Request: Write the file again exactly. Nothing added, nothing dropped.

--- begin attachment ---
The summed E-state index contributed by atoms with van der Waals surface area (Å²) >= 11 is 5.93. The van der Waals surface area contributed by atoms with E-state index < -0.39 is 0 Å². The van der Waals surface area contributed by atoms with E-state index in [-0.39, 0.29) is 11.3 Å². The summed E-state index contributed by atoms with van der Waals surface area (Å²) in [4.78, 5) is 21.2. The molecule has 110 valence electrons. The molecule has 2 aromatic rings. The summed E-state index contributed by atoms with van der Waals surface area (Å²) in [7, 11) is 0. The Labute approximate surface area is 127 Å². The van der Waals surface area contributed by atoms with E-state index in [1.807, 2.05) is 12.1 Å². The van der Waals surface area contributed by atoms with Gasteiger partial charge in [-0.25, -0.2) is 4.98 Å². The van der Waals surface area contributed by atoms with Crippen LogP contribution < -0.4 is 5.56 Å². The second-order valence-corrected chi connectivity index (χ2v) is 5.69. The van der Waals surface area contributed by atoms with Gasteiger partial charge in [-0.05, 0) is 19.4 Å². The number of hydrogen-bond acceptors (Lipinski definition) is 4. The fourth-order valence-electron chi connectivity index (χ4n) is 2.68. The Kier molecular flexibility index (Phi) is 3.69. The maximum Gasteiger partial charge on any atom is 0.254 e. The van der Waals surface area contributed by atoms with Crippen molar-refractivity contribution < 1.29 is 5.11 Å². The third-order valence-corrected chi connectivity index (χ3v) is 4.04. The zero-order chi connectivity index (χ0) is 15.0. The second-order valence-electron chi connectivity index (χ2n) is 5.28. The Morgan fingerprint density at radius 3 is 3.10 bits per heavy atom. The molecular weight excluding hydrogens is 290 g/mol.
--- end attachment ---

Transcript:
The summed E-state index contributed by atoms with van der Waals surface area (Å²) >= 11 is 5.93. The van der Waals surface area contributed by atoms with E-state index < -0.39 is 0 Å². The van der Waals surface area contributed by atoms with E-state index in [-0.39, 0.29) is 11.3 Å². The summed E-state index contributed by atoms with van der Waals surface area (Å²) in [4.78, 5) is 21.2. The molecule has 110 valence electrons. The molecule has 2 aromatic rings. The summed E-state index contributed by atoms with van der Waals surface area (Å²) in [7, 11) is 0. The Labute approximate surface area is 127 Å². The van der Waals surface area contributed by atoms with E-state index in [1.807, 2.05) is 12.1 Å². The van der Waals surface area contributed by atoms with Gasteiger partial charge in [-0.25, -0.2) is 4.98 Å². The van der Waals surface area contributed by atoms with Crippen LogP contribution < -0.4 is 5.56 Å². The second-order valence-corrected chi connectivity index (χ2v) is 5.69. The van der Waals surface area contributed by atoms with Gasteiger partial charge in [-0.05, 0) is 19.4 Å². The number of hydrogen-bond acceptors (Lipinski definition) is 4. The fourth-order valence-electron chi connectivity index (χ4n) is 2.68. The Kier molecular flexibility index (Phi) is 3.69. The maximum Gasteiger partial charge on any atom is 0.254 e. The van der Waals surface area contributed by atoms with Crippen molar-refractivity contribution < 1.29 is 5.11 Å². The third-order valence-corrected chi connectivity index (χ3v) is 4.04. The zero-order chi connectivity index (χ0) is 15.0. The second-order valence-electron chi connectivity index (χ2n) is 5.28. The Morgan fingerprint density at radius 3 is 3.10 bits per heavy atom. The molecular weight excluding hydrogens is 290 g/mol.